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Myanmar Launches New Vaccine to Combine Attack on Major Childhood Illnesses

A JOINT WHO-UNICEF MEDIA RELEASE

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Nay Pyi Taw, 6 November 2012: Myanmar’s Ministry of Health today officially introduced a new vaccine to protect children against five potentially life-threatening diseases.  Introduction of the Penta valent vaccine marks a milestone in Myanmar’s child immunization. It was announced in a ceremony hosted by the Ministry of Health with WHO and UNICEF.

The introduction of the new vaccine also records an important stride in terms of Myanmar Government’s commitment to combat vaccine preventable diseases through co-financing of the vaccines to the amount of US$ 5 million over the next 5 years.

In his inaugural the Minister of Health H. E. Dr. Phe Thet Khin said, “Among so many kinds of pathogens causing acute respiratory tract infection which is one of the major killing diseases for children, Haemophilus Influenzae type b is prioritized by National Committee for Immunization Practices (NCIP) to be introduced as the new vaccine for the country. Hib containing Pentavalent vaccine will be introduced in routine immunization programme by co-financing mechanism.”

By combining Diphtheria, Pertussis, Tetanus,  Hepatitis B and Hib vaccines, Penta valent helps prevent five infections more effectively: diphtheria, pertussis, tetanus, Hepatitis B and Haemophilus influenza (type b) among children under five years of age. The last vaccine is an important addition to strengthen routine immunization and to improve child health. Children of Myanmar would now be protected against by five antigens with a single shot during routine immunization.

This will not only have a positive impact on child health, but would also save families the costs for health care; also save time and labour of health workers that can contribute to more effective and systematic management of the Myanmar immunization programme.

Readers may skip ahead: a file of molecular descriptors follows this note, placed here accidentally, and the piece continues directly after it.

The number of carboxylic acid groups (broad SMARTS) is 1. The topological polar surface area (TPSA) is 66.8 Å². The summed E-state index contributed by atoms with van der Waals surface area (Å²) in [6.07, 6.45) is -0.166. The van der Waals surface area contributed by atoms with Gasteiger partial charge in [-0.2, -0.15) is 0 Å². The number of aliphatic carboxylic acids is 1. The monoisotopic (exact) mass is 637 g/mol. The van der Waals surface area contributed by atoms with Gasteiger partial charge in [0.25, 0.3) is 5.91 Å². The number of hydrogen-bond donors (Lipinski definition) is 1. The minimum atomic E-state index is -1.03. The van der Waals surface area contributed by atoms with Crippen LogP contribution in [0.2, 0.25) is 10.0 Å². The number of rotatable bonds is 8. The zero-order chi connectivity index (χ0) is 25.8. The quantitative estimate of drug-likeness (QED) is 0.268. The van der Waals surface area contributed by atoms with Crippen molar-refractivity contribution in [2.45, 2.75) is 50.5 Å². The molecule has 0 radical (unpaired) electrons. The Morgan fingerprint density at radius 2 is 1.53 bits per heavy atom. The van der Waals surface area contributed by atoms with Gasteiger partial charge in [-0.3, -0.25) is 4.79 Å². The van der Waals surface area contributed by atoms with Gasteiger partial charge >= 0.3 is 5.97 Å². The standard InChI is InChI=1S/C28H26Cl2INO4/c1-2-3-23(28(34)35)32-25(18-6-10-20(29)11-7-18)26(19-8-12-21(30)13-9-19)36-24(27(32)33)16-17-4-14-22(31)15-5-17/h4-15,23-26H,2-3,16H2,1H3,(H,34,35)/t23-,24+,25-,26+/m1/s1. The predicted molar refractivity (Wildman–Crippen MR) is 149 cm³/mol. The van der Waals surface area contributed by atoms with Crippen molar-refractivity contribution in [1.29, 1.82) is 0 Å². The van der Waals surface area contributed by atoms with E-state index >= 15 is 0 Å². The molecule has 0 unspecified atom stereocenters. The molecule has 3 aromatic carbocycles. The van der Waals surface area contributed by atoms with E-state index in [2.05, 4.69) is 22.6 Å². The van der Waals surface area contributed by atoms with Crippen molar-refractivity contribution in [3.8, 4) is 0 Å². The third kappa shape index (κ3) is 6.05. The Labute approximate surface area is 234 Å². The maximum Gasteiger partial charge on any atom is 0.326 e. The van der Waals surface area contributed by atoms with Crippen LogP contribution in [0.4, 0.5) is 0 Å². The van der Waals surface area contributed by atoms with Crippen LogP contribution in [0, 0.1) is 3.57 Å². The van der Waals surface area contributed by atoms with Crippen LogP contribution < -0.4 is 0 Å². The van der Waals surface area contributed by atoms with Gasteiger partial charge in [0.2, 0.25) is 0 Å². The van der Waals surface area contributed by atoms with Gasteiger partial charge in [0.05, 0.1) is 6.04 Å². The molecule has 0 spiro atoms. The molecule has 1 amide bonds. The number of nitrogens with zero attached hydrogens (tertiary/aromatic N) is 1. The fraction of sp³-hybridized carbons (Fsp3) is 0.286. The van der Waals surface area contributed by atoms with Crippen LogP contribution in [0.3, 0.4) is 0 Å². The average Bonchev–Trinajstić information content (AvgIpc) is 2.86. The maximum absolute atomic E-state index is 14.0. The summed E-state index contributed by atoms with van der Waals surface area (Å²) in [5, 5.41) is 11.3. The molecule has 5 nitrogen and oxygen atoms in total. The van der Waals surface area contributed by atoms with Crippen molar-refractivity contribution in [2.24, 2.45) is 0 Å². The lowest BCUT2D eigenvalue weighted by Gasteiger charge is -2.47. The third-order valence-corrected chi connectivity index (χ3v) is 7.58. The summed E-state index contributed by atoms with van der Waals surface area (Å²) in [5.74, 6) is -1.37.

Haemophilus influenzae type b (Hib) remains a leading cause of childhood bacterial meningitis and pneumonia, and can cause other serious infections for which children aged between 4 to 18 months are most at risk. It is important to immunize children and prevent disease as early as possible.  Incidence of the disease can be significantly reduced through including HIb vaccine in routine immunization.

WHO Representative Dr. Herbert Tennakoon said, “Myanmar joins the list of 179 countries where Haemophilus influenzae type b has become part of national immunization schedules, this vaccine has saved millions of lives, and it has proven to be a very safe and highly effective vaccine in preventing Hib disease.”

“In Myanmar, Pneumonia and Meningitis account for 35 percent  of  under-five deaths;  WHO estimates that Hib diseases alone causes around 96,000 cases and around 3000 deaths annually in Myanmar,” said Dr Tennakoon.

Penta valent vaccine is made available to the children of Myanmar with the support of GAVI Alliance, a Geneva-based public-private partnership that helps improve health in the world’s poorest countries. The introduction of new vaccine is through the partnership between the Government of Myanmar, WHO, UNICEF and the GAVI Alliance and other partners and civil society.

UNICEF Chief of Young Child Survival and Development, Dr. Marinus Gotink said, “In UNICEF we attach highest importance to reduce inequity and do consider provision of immunizations as one of the most equitable health interventions.”

“UNICEF is proud to be associated with the GAVI support to Myanmar children and we look forward to make this partnership even better,” said Dr Marinus.

Earlier Myanmar launched 2012 as year of Intensification of Routine Immunization to combat the vaccine preventable diseases and reach every child with life-saving vaccines.

For more information, please contact:

Zafrin Chowdhury, Chief of Communication and Information Section, UNICEF Myanmar & Sandar Linn, Communication Officer, UNICEF Myanmar, +95-1-375527-32 (Ext: 1439), slinn@unicef.org


 

 
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